About


Take On Payments, a blog sponsored by the Retail Payments Risk Forum of the Federal Reserve Bank of Atlanta, is intended to foster dialogue on emerging risks in retail payment systems and enhance collaborative efforts to improve risk detection and mitigation. We encourage your active participation in Take on Payments and look forward to collaborating with you.

Take On Payments

July 6, 2018


Attack of the Smart Refrigerator

We've all heard about refrigerators that automatically order groceries when they sense the current supply is running low or out. These smart refrigerators are what people usually point to when giving an example of an "internet-of-things" (IoT) device. Briefly, an IoT device is a physical device connected to the internet wirelessly that transmits data, sometimes without direct human interaction. I suspect most of you have at least one of these devices already operating in your home or office, whether it's a wireless router, baby monitor, or voice-activated assistant or "smart" lights, thermostats, security systems, or TVs.

Experts are forecasting that IoT device manufacturing will be one of the fastest growing industries over the next decade. Gartner estimates there were more than 8 billion connected IoT devices globally in 2017, with about $2 trillion going toward IoT endpoints and services. In 2020, the number of these devices will increase to more than 20 billion. But what security are manufacturers building into these devices to prevent monitoring or outside manipulation? What prevents someone from hacking into your security system and monitoring the patterns of your house or office or turning on your interior security cameras and invading your privacy? For those devices that can generate financial transactions, what authentication processes will ensure that transactions are legitimate? It's one kind of mistake to order an unneeded gallon of milk, but another one entirely to use that connection to access a home computer to monitor one's online banking transaction activity and capture log-on credentials.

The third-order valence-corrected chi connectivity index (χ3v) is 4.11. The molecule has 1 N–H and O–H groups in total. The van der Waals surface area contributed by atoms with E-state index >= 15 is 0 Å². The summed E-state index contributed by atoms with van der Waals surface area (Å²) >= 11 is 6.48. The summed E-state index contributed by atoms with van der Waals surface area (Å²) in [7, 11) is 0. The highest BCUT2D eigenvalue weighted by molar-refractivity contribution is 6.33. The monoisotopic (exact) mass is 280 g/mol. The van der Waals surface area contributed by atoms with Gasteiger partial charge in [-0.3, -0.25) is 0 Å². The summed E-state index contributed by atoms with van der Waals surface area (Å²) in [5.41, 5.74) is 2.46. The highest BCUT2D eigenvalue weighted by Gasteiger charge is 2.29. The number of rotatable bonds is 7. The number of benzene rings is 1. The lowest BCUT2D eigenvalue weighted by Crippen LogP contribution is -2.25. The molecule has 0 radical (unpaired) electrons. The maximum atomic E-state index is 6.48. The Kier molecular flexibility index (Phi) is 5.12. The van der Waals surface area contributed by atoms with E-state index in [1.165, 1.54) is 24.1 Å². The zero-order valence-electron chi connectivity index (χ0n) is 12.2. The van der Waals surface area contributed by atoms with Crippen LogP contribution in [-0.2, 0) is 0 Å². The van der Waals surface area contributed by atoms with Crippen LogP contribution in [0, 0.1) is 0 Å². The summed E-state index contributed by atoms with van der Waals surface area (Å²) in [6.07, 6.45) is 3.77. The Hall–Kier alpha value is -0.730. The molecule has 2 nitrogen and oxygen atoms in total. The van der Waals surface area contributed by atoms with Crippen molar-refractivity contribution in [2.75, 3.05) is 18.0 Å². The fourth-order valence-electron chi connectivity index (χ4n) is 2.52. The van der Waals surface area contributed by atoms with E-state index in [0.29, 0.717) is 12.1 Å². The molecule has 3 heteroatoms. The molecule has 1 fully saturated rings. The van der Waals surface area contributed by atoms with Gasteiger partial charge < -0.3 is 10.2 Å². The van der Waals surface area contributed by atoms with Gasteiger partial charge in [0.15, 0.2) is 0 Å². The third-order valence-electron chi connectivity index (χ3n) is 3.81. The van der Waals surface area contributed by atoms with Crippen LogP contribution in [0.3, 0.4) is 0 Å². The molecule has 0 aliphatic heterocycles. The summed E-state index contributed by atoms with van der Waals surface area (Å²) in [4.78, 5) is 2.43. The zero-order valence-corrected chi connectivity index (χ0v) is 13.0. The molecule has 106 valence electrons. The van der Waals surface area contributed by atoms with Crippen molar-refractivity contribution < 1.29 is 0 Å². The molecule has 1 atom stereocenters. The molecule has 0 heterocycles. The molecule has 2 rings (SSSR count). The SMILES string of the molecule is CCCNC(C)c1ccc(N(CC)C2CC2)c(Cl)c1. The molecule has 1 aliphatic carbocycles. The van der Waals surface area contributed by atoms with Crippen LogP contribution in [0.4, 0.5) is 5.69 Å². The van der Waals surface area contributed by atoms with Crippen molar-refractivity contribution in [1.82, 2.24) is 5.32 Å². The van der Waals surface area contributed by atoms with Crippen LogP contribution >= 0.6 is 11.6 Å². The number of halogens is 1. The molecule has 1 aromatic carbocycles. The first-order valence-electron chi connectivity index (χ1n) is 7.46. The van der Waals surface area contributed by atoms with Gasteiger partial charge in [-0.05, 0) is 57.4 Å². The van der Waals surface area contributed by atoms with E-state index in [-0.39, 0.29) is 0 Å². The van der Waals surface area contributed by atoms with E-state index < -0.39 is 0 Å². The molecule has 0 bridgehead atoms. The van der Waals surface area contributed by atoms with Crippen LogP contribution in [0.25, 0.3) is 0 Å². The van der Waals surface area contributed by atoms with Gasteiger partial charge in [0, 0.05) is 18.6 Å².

As one would probably suspect, there is no simple or consistent answer to these security questions, but the overall track record of device security has not been a great one. There have been major DDOS attacks against websites using botnets composed of millions of IoT devices. Ransomware attacks have been made against consumers' home security systems and thermostats, forcing consumers to pay the extortionist to get their systems working again.

Some of the high-end devices such as the driverless cars and medical devices have been designed with security controls at the forefront, but most other manufacturers have given little thought to the criminal's ability to use a device to access and control other devices running on the same network. Adding to the problem is that many of these devices do not get software updates, including security patches.

With cybersecurity issues grabbing so many headlines, people are paying more and more attention to the role and impact of IoT devices. The National Institute of Standards and Technology (NIST) has begun efforts to develop security standards for cryptology that can operate within IoT devices. However, NIST estimates it will take two to four years to get the standard out.

In the meantime, the Department of Justice has some recommendations for securing IoT devices, including:

  • Research your device to determine security features. Does it have a changeable password? Does the manufacturer deliver security updates?
  • After you purchase a device and before you install it, download security updates and reset any default passwords.
  • If automatic updates are not provided to registered users, check at least monthly to determine if there are updates and download only from reputable sites.
  • Protect your routers and home Wi-Fi networks with firewalls, strong passwords, and security keys.

I see IoT device security as an issue that will continue to grow in importance. In a future post, I will discuss the privacy issues that IoT devices could create.

Photo of David Lott By David Lott, a payments risk expert in the Retail Payments Risk Forum at the Atlanta Fed

July 6, 2018 in consumer fraud, cybercrime, cybersecurity, fraud, identity theft, innovation, online banking fraud, privacy | Permalink

Comments